Tuesday, July 1, 2014

July 2014

July 31st 0750 GMT

I checked the Sun in hydrogen alpha light and found it to be surprisingly quiet.


July 31st 0705 GMT

A solar bin scan showed that the sunspot patterns had changed yet again.

July 30th 0800 GMT

A solar bin scan showed that a new sunspot had rotated on and one I hadn’t seen the day before was visible. It was probably a faint double one that had merged into one and, for some reason, was below binocular resolution the day before.


July 29th 0745 GMT

I checked the Sun in hydrogen alpha light. It was more quiet then the day before. I could not see any prominences but there was a nice filament.


July 29th 0735 GMT

I bin scanned the Sun. I was surprised to see the small sunspots from the day before had rotated off but a new sunspot had rotated on from the far side.


July 28th 1115 GMT

I checked the Sun in hydrogen alpha light at lunchtime. It was back to being more active and I could see several plages, filaments and small prominences. Unfortunately I was not able to get a result with the full disc images but managed a few close-ups.


July 28th 0745 GMT

It was nice to see clear sky again. The large sunspot had moved and it was accompanied by two smaller ones.

July 26th 1225 GMT

It was rather hazy but I managed to see the sunspot from the day before. It had rotated and looked slightly “rounder” as it moved closer to the centre of the solar disc.

July 26th 0030 GMT

I went out with my Startravel 80 and DSLR on the T-ring. To be honest, I has hitting problems immediately with focus and pointing. I started with Melotte 20, as it has a bright star that helped me eventually get focus. I reeled off a few frames at 4 second exposure at ISO 3200.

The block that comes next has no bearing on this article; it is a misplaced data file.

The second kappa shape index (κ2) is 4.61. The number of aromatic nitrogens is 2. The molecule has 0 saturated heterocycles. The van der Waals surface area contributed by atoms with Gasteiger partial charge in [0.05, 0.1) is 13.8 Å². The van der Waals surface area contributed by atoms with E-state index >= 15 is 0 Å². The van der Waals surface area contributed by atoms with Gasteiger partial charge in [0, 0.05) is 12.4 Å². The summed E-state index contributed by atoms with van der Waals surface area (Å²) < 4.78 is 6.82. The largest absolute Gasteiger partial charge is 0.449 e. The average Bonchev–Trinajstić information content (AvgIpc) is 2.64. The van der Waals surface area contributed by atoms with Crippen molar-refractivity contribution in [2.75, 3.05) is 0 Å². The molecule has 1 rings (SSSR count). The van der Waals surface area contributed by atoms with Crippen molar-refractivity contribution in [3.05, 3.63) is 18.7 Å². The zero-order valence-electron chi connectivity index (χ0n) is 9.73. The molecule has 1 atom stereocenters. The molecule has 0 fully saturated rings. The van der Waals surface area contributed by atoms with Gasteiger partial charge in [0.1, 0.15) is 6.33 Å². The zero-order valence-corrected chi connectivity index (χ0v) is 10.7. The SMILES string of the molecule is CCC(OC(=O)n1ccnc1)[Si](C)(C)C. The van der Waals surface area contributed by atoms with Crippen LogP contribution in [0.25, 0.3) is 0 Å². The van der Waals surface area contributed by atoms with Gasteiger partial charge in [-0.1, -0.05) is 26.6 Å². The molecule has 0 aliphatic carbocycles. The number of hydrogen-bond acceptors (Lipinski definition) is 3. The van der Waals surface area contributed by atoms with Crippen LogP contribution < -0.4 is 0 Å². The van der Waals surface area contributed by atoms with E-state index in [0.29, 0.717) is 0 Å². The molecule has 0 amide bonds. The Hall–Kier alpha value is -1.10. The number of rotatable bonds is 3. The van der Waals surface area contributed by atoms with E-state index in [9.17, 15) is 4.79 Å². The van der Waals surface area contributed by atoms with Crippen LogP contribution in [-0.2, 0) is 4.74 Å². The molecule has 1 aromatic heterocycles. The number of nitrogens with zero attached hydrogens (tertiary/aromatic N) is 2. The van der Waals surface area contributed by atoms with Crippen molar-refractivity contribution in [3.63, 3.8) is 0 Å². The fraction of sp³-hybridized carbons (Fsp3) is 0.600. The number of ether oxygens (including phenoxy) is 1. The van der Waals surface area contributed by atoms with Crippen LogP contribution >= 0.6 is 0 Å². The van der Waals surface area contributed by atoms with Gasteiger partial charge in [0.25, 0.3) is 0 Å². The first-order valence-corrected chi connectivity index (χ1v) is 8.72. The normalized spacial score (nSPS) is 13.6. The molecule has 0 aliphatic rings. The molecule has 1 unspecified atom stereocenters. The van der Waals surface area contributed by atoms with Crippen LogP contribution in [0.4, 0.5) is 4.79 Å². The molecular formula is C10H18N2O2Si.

It was a disaster, with all frames out of focus.

Then I moved to Albireo and took about 20 frames.

I managed better focus but the camera shake was poor. Only 2 frames were suitable for processing in Deep Sky Stacker. This brought out the rich stellar background very well but over-exposed the double! I went back to the best original frame and pasted the two stars over the over-exposed image. I was quite pleased with the final result.

By that time I was getting a bit tired. OK, I thought I’d just try M13 before calling it at night but was never quite sure if I had it in the finderscope! I broke my intended policy of more frames of less objects and ended up snapping frames across the region.

Unfortunately I didn't manage to snap M13 and didn't find anything too interesting in the frames.

The Pleiades had cleared the rooftops in the east and dawn was just starting to break before I finally called it a night.

July 26th 2315 GMT

The sky had cleared somewhat since dusk, although it was more clear to the east and south than the north and west. I went out with the DSLR and tripod. I attempted a few frames of Cygnus but it was very high in the sky and I was having problems.I didn't realise it until later, when I discovered I had 11 useable frames.

I gave up after a while and shot multiple frames of Cepheus, which was quite high up but still reachable with the tripod. Although I shot 24 frames, only 12 were usable but the benefits of using more frames was very clear.

I also took my binoculars with me to have a look round while I waited for the exposures. The Andromeda Galaxy (M31) was low down but showed well and got better as the night went on. The Pinwheel (M33), I wasn’t sure about. I thought I saw a faint smudge where it should be but was not completely certain. There was no doubt about M15, though. M13 and M92 were both clear in Hercules but M3 was not. The Wild Duck Cluster (M11) showed quite nicely but M26 didn’t. In fact I consider it a rare “pot” with my binoculars. I thought there might be an outside chance of seeing some of the globular clusters in Ophiuchus but had no luck. A more pleasant surprise was that I could see M8 and M20, although they were far from at their best. Other attractions, such as M22 were not.